A Glimpse Into the Land of Ancient India

A Glimpse Into the Land of Ancient India

The account of India written by Megasthenes from his personal knowledge of the country is justly held to be almost invaluable for the light which it throws upon the obscurity of early Indian history.  Below is a brief description of the socio-geo-political land called Indika by the Greeks.

India, which is in shape quadrilateral, has its eastern as well as its western side bounded by the great sea, but on the northern side it is divided by Mount Hemodos from that part of Skythia which is inhabited by those Skythians who are called the Sakai, while the fourth or western side is bounded by the river called the Indus, which is perhaps the largest of all rivers in the world after the Nile.

war elephants

The extent of the whole country from east to west is said to be 28,000 stadia, and from north to south 32,000. Being thus of such vast extent, it seems well-nigh to embrace the whole of the northern tropic zone of the earth, and in fact at the extreme point of India the gnomon of the sundial may frequently be observed to cast no shadow, while the constellation of the Bear is by night invisible, and in the remotest parts even Arcturus disappears from view. Consistently with this, it is also stated that shadows there fall to the southward.

India has many huge mountains which abound in fruit-trees of every kind, and many vast plains of great fertility–more or less beautiful, but all alike intersected by a multitude of rivers.

The greater part of the soil, moreover, is under irrigation, and consequently bears two crops in the course of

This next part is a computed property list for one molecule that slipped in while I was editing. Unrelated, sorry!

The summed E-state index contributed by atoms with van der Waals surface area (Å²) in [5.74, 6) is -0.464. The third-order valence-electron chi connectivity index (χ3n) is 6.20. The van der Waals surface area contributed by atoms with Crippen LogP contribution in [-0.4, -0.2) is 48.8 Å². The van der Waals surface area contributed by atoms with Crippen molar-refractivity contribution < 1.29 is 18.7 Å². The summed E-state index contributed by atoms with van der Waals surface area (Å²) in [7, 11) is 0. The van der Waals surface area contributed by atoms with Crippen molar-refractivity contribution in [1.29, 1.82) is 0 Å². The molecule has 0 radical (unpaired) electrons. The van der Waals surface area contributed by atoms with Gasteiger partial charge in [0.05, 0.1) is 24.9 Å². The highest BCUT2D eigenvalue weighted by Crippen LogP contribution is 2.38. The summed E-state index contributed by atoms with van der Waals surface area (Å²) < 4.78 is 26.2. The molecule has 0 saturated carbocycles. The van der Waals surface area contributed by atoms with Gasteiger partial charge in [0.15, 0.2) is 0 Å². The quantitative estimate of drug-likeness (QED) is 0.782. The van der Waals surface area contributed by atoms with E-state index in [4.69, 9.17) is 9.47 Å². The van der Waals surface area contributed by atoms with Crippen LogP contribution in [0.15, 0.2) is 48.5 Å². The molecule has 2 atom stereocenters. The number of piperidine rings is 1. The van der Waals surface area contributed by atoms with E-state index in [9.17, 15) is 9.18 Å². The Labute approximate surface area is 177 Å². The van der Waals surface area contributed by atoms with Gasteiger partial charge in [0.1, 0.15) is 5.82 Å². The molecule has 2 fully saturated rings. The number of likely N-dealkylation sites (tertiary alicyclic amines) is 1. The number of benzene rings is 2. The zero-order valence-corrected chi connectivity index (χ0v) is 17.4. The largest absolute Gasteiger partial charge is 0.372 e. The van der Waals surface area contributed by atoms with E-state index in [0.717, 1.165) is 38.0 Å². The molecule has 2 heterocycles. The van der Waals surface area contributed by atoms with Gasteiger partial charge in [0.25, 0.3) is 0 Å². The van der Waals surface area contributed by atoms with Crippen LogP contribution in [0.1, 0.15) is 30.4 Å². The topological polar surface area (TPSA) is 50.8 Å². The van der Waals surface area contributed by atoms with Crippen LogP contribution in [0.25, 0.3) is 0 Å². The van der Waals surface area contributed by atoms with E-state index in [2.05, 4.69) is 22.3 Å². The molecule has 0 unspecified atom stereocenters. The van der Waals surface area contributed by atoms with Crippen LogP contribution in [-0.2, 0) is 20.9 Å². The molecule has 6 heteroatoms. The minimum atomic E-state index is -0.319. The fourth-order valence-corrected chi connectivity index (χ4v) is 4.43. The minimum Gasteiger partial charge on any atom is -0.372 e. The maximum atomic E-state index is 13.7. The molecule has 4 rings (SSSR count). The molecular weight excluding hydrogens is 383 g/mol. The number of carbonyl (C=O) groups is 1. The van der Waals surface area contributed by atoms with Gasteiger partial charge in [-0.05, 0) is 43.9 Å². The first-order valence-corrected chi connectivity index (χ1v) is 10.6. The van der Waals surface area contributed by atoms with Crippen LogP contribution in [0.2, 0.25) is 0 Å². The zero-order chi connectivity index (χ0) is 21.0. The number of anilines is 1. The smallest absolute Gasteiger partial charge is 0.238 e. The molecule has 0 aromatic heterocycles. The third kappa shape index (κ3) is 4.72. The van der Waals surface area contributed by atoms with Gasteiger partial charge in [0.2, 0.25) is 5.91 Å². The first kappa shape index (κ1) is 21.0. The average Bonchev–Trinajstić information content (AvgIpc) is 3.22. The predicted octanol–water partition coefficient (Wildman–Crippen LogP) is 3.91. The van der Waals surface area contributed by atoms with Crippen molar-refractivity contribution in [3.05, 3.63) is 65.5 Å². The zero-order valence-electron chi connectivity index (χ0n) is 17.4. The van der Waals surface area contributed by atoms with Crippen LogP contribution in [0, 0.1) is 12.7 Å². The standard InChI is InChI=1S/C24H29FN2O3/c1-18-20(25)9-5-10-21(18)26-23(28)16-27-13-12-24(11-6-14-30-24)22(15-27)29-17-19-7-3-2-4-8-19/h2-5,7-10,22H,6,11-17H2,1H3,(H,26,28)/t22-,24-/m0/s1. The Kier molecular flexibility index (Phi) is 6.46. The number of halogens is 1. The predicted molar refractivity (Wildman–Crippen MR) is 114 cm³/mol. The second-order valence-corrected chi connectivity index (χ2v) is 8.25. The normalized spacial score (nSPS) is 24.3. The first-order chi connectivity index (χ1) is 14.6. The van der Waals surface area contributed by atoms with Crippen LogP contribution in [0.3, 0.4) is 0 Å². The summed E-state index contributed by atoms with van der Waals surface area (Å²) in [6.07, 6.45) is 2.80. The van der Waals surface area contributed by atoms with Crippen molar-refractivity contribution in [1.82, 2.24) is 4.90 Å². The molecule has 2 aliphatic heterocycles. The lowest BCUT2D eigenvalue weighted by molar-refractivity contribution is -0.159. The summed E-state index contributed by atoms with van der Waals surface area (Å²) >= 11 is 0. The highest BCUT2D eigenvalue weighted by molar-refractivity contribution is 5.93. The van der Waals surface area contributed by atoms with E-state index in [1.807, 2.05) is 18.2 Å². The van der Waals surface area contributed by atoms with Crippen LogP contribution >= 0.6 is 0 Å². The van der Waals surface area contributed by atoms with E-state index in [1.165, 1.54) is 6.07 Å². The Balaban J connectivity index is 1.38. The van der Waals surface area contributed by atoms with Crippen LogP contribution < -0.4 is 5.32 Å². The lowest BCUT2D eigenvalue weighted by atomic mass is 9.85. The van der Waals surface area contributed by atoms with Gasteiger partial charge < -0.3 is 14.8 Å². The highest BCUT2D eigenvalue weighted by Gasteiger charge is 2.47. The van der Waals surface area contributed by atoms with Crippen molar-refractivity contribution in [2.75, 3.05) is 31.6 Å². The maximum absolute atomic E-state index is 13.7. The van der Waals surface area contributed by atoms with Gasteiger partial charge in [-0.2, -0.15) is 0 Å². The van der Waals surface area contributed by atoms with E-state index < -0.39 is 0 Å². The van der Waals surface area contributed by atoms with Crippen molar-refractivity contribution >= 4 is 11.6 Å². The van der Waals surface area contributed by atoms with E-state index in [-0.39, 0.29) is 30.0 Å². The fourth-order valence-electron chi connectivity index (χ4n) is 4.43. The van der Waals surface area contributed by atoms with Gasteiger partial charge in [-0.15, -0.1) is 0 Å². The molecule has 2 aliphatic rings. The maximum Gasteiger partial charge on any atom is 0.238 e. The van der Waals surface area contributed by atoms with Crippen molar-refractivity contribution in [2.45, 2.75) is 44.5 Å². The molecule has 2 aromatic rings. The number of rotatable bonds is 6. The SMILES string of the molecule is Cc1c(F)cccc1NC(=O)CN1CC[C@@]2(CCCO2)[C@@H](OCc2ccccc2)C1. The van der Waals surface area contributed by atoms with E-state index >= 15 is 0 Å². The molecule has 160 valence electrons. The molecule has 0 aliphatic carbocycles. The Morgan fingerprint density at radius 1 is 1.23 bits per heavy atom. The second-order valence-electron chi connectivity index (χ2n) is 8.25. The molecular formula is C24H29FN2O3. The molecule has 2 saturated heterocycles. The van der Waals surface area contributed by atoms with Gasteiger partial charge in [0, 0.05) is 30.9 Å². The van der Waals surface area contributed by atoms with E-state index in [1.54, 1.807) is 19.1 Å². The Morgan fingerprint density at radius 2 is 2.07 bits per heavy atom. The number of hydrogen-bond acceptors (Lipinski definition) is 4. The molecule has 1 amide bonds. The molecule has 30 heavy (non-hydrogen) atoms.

the year. It teems at the same time with animals of all sorts,– beasts of the field and fowls of the air,–of all different degrees of strength and size. It is prolific, besides, in elephants, which are of monstrous bulk, as its soil supplies food in unsparing profusion, making these animals far to exceed in strength those that are bred in Libya. It results also that, since they are caught in great numbers by the Indians and trained for war, they are of great moment in turning the scale of victory.

The inhabitants, in like manner, having abundant means of subsistence, exceed in consequence the ordinary stature, and are distinguished by their proud bearing. They are also found to be well skilled in the arts, as might be expected of men who inhale a pure air and drink the very finest water. And while the soil bears on its surface all kinds of fruits which are known to cultivation, it has also under ground numerous veins of all sorts of metals, for it contains much gold and silver, and copper and iron in no small quantity, and even tin and other metals, which are employed in making articles of use and ornament, as well as the implements and accouterments of war.

In addition to cereals, there grows throughout India much millet, which is kept well watered by the profusion of river-streams, and much pulse of different sorts, and rice also, and what is called bosporum, as well as many other plants useful for food, of which most grow spontaneously. The soil yields, moreover, not a few other edible products fit for the subsistence of animals, about which it would be tedious to write. It is accordingly affirmed that famine has never visited India, and that there has never been a general scarcity in the supply of nourishing food. For, since there is a double rainfall in the course of each year,–one in the winter season, when the sowing of wheat takes place as in other countries, and the second at the time of the summer solstice, which is the proper season for sowing rice and bosporum, as well as sesamum and millet–the inhabitants of India almost always gather in two harvests annually; and even should one of the sowings prove more or less abortive they are always sure of the other crop. The fruits, moreover, of spontaneous growth, and the esculent roots which grow in marshy places and are of varied sweetness, afford abundant sustenance for man. The fact is, almost all the plains in the country have a moisture which is alike genial, whether it is derived from the rivers, or from the rains of the summer season, which are wont to fall every year at a stated period with surprising regularity; while the great heat which prevails ripens the roots which grow in the marshes, and especially those of the tall reeds.